Microsoft Backs Off on Messaging

Thursday, Nov. 18 —

The latest version of Microsoft’s instant-messaging software, MSN Messenger, doesn’t even try to connect with America Online’s AIM instant-messaging software. This is a victory for AOL ( story) in its fight to keep a proprietary hold on its overwhelmingly popular system.

I can understand AOL’s reasons for this, and they’re not just about market share. Microsoft was effectively using AOL’s servers with its software, trespassing on another company’s property without permission. And Microsoft’s whining about AOL’s refusal to be open was beyond hypocritical, given the long, proprietary history in Redmond.

But AOL’s keep-away efforts were also hypocritical given its own ranting about the cable-TV industry’s refusal to open cable pipes to Internet service providers other than the ones it controls, such as Excite@Home. All in all, the dispute covered everyone in muck.

Meanwhile, more public-spirited programmers have come up with a nifty idea called Jabber (Source: OS Opinion commentary). It’s open-source software that could be just what we all need: a cross-platform instant-messaging package that isn’t subject to commercial vagaries and rivalries. I’m going to take a closer look at Jabber in the next few weeks. I’ll let you know what I find.

Another China Portal Person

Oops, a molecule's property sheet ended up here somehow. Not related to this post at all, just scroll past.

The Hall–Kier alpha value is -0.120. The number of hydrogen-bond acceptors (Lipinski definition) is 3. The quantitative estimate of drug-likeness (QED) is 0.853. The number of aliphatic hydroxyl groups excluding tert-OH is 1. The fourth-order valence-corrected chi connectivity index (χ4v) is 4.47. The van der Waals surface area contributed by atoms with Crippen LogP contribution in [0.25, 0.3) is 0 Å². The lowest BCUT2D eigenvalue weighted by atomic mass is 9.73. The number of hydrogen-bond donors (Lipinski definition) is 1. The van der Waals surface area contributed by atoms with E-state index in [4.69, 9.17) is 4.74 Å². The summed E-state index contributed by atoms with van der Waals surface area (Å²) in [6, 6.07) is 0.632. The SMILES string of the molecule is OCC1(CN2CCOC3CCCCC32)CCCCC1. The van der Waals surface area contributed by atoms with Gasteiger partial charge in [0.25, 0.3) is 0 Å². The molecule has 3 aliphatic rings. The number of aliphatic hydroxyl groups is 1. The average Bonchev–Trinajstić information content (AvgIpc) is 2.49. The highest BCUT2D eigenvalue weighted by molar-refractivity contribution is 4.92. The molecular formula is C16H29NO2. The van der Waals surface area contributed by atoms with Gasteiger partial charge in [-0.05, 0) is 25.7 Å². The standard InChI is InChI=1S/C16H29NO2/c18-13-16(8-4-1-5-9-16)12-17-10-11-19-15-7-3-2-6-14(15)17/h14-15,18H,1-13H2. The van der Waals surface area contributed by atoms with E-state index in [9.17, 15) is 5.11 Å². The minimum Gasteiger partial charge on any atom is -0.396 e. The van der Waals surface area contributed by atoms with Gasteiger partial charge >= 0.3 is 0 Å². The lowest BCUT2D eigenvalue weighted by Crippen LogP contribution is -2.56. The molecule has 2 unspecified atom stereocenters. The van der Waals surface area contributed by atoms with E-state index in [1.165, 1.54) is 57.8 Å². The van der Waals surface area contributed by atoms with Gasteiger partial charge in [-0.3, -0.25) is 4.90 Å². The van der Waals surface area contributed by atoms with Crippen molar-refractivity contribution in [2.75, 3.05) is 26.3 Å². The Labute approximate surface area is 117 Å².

Thursday, Nov. 18 —

Photo of Peter Yip

Say hello to Peter Yip, chief executive at He’s been in the Internet game for a while now, and his company’s stock price soared when the U.S. and China announced agreement on a deal to bring China into the World Trade Organization.

Yip’s company is one of several aiming for big-time portal status in this part of the world. I’m still trying to be sure I understand the business. Then I’ll try to gauge its prospects. More to come…

Where I’m Not This Week…

Thursday, Nov. 18 —

The technology industry’s traditional, irritating pilgrimage to Las Vegas, the Comdex trade show, is winding down. Part of me is grateful to miss this giant pain in the neck — endless taxi lines are the show’s signature — but another part wishes I’d gone.

I’m keeping up with the show, to some degree, via the Web and e-mail. More than ever, that’s turning into a decent substitute for physical presence.

What I’m missing is person-to-person contact. That’s always the highest value of these kinds of events, along with the inevitable, serendipitous sightings of interesting new products or concepts.

Show exhibitors are highlighting a variety of information appliances (source: Associated Press story via, non-PC devices that are connected to the Internet. Even though I fully agree that appliances will take off soon, I sense some wishful thinking here. PCs are still the dominant way we get access — at least the most sophisticated kinds of access — to those networks, and they will be for some time to come.

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